TGPO's World War II Online Maps

History

"Blessent mon cœur d'une langeur monotone"

A group of friends and I had been watching the development of World War II Online closely, as it neared the end of it's beta phase and approached release. Several of us had been gaming together, from various locations, world-wide, for years, beginning with Counter-Strike, and moving on to other games. Many of us were very interested in a tactical sort of gameplay, and WWIIOL looked like it might offer just that.

When WWIIOL was finally released, on June 6th, 2001, to coincide with the 57th anniversary of the Allied landing on the Normandy coast, otherwise known as "D-Day", a few of us began playing immediately, and were totally taken-in by the scale of the game and the strategic and tactical play. In order to better communicate, in game, we all downloaded the same map, which was Buffalo's map, which I cannot find a copy of anywhere online, unfortunately.

The release of game was rocky, to say the least, and the very small team at Cornered Rat Studio (CRS) was getting publicly flogged, but after they got things stabilized, they quickly began adding terrain and towns, and no one seemed to be updating game maps quickly enough, so I decided to make a quick map for our group to use, which included the new terrain.

The first map

As far as I can figure, the first terrain expansion occured in July, 2001, and added 29 new cities, or "Choke Points" (CPs), toward the eastern end of the map. I was looking all over the usual sites for an updated map, and when I couldn't find one, I made one. I spent the time to do it, and figured I would share it with anyone that wanted an updated map. I created tgpo.net and uploaded the first map.

Map #1

Map #1: The area in yellow indicates the CPs added in v1.2

In Map #1, to the right, you can see the towns that were added to the original terrain, and it was a pretty substantial number of towns! I remember a lot of fighting happening around Bertrix back in those days, huge, nasty fights with so many people that my frame rate would plummet wildly. Oh, what fun!

In order to capture a CP, one or more Army Bases needed to be captured, by finding the radio room and "humping" the table. Once all of the ABs were captured, the side that captured them owned the town. Because WWIIOL is so huge (about half the actual terrain scale), moving to the front, after dying, could take a long time. To counter this, CRS introduced the concept of Forward Bases, or FBs. If a CP your side controlled was taken by the enemy, a FB would spawn around 3 or 4 kilometers from the captured town, allowing for quicker "reinforcement" in the battle to retake the CP.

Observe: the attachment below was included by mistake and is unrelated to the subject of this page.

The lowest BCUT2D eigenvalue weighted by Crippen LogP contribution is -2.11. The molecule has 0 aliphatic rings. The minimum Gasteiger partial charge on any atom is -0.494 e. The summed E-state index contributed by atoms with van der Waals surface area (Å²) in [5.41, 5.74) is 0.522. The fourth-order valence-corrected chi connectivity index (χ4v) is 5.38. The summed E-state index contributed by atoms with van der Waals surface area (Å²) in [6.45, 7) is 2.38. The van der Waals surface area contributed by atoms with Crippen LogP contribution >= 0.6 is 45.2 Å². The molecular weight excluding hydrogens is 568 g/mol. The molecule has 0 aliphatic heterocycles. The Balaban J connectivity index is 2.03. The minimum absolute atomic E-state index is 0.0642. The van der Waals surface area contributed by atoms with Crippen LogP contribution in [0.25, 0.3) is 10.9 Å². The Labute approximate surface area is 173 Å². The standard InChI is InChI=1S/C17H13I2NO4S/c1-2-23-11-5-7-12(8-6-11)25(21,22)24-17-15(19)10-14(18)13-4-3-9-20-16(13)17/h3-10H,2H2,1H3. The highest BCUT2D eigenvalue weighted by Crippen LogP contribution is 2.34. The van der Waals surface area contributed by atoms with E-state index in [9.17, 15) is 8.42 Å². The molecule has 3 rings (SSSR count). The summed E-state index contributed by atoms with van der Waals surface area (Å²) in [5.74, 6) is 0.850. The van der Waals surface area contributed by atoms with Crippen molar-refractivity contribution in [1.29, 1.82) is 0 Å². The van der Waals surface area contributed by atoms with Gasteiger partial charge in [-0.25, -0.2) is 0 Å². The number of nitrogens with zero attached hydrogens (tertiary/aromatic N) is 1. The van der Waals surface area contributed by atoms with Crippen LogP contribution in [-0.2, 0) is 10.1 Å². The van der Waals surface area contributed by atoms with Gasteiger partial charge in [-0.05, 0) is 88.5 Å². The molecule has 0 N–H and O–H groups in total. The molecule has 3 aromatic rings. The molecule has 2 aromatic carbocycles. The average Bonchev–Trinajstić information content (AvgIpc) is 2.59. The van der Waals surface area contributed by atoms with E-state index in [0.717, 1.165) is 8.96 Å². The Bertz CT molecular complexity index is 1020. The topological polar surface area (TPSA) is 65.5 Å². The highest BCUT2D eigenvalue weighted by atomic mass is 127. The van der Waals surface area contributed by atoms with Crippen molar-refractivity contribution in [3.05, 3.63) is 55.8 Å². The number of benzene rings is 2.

The importance of Army Bases (ABs), in capturing a CP, and the locations of Forward Bases (FBs), became pretty important, at this point. Knowing where the AB or ABs in a particular town allowed for assault groups to plan their attacks. My next map added an AB location indicator, to help everyone understand where in a particular CP to find the Army Bases. I also added indicators that attempted to show where a Forward Base could be expected to spawn if a base was captured or was in contention.

Map #2

Map #2: Here you can see the new AB and FB indicators.

The maps are still a little rudimentary at this point, but the game is getting a little more sophisticated, quickly, and people are looking for more information about the terrain, and the maps are going to have to grow to keep up with the game.

You can click on Map #2 to see a larger version of the 0120D map, which explains how the AB indicators worked.

I continued developing maps, and they continued to become more complex. The game's developers were kind enough to share some of their development tools to make life easier for me. I was one of the lucky few that got to use an eagle to cruise the map! I could fly from one side of the map to the other in a few seconds, so much fun, and so much more productive!

Unfortunately, real-life got a hold of me in June of 2003, and I made my last map. Over the intervening years, I twice began to create an updated set of maps, but just couldn't find the time to do it properly. Each map version took over 100 hours to make, and creating a completely new set was just overwhelming. I would love to be able to do it, someday, and I still think about it quite often.

My single regret in being involved with this fantastic game, and the people creating it, was that we could never come up with an adequate solution to the one thing most people wanted: topographical maps! We tried several times to find a way to create topos, but just couldn't get it right.

Here we are, ten years later, and I am grateful that people still continue to find the maps useful, even though they are quite out-dated. Thanks a million to the guys at Cornered Rats Studios, Dana Gophur Baldwin, Geof Doc Evans, Steve Bloo Daniels, and Al Rafter Corey, in particular, for working with me all the time!

As a side note, the 250,000+ maps downloaded is a very conservative estimate; I lost the counter functionality a long time ago, and when I recreated the site, I went with the rough number that the counter read around 2006. In reality, these maps have probably been downloaded closer to 500,000 times.